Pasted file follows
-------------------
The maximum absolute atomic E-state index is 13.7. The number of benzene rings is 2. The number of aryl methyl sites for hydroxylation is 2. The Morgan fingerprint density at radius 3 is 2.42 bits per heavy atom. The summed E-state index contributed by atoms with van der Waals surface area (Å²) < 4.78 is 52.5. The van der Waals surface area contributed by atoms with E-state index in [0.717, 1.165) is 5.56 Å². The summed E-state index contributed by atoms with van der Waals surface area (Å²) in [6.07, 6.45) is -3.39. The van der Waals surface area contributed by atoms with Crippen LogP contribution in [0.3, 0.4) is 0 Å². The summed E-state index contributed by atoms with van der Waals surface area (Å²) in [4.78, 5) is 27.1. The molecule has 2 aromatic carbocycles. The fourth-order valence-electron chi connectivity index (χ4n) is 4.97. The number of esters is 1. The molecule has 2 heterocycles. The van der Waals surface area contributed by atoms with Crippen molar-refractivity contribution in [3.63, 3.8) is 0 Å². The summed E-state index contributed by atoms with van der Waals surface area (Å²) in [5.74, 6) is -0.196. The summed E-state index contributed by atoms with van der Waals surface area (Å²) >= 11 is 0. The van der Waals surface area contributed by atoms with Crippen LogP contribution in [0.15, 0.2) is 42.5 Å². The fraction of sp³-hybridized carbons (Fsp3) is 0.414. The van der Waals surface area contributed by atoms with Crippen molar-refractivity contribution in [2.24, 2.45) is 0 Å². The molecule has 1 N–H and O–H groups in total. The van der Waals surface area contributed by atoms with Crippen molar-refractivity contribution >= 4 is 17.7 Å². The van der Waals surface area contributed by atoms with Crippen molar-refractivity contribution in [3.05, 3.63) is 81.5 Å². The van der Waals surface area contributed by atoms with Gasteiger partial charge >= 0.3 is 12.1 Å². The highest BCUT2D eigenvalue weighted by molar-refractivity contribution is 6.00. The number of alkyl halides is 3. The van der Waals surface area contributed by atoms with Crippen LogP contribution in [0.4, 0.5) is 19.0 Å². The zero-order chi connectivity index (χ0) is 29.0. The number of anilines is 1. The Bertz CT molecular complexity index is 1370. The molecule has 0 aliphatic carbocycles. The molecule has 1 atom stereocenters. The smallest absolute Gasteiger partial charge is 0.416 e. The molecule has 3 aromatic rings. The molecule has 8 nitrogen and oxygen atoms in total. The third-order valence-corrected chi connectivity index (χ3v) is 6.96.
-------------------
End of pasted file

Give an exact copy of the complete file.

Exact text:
The maximum absolute atomic E-state index is 13.7. The number of benzene rings is 2. The number of aryl methyl sites for hydroxylation is 2. The Morgan fingerprint density at radius 3 is 2.42 bits per heavy atom. The summed E-state index contributed by atoms with van der Waals surface area (Å²) < 4.78 is 52.5. The van der Waals surface area contributed by atoms with E-state index in [0.717, 1.165) is 5.56 Å². The summed E-state index contributed by atoms with van der Waals surface area (Å²) in [6.07, 6.45) is -3.39. The van der Waals surface area contributed by atoms with Crippen LogP contribution in [0.3, 0.4) is 0 Å². The summed E-state index contributed by atoms with van der Waals surface area (Å²) in [4.78, 5) is 27.1. The molecule has 2 aromatic carbocycles. The fourth-order valence-electron chi connectivity index (χ4n) is 4.97. The number of esters is 1. The molecule has 2 heterocycles. The van der Waals surface area contributed by atoms with Crippen molar-refractivity contribution in [3.63, 3.8) is 0 Å². The summed E-state index contributed by atoms with van der Waals surface area (Å²) in [5.74, 6) is -0.196. The summed E-state index contributed by atoms with van der Waals surface area (Å²) >= 11 is 0. The van der Waals surface area contributed by atoms with Crippen LogP contribution in [0.15, 0.2) is 42.5 Å². The fraction of sp³-hybridized carbons (Fsp3) is 0.414. The van der Waals surface area contributed by atoms with Crippen molar-refractivity contribution in [2.24, 2.45) is 0 Å². The molecule has 1 N–H and O–H groups in total. The van der Waals surface area contributed by atoms with Crippen molar-refractivity contribution >= 4 is 17.7 Å². The van der Waals surface area contributed by atoms with Crippen molar-refractivity contribution in [3.05, 3.63) is 81.5 Å². The van der Waals surface area contributed by atoms with Gasteiger partial charge >= 0.3 is 12.1 Å². The highest BCUT2D eigenvalue weighted by molar-refractivity contribution is 6.00. The number of alkyl halides is 3. The van der Waals surface area contributed by atoms with Crippen LogP contribution in [0.4, 0.5) is 19.0 Å². The zero-order chi connectivity index (χ0) is 29.0. The number of anilines is 1. The Bertz CT molecular complexity index is 1370. The molecule has 0 aliphatic carbocycles. The molecule has 1 atom stereocenters. The smallest absolute Gasteiger partial charge is 0.416 e. The molecule has 3 aromatic rings. The molecule has 8 nitrogen and oxygen atoms in total. The third-order valence-corrected chi connectivity index (χ3v) is 6.96.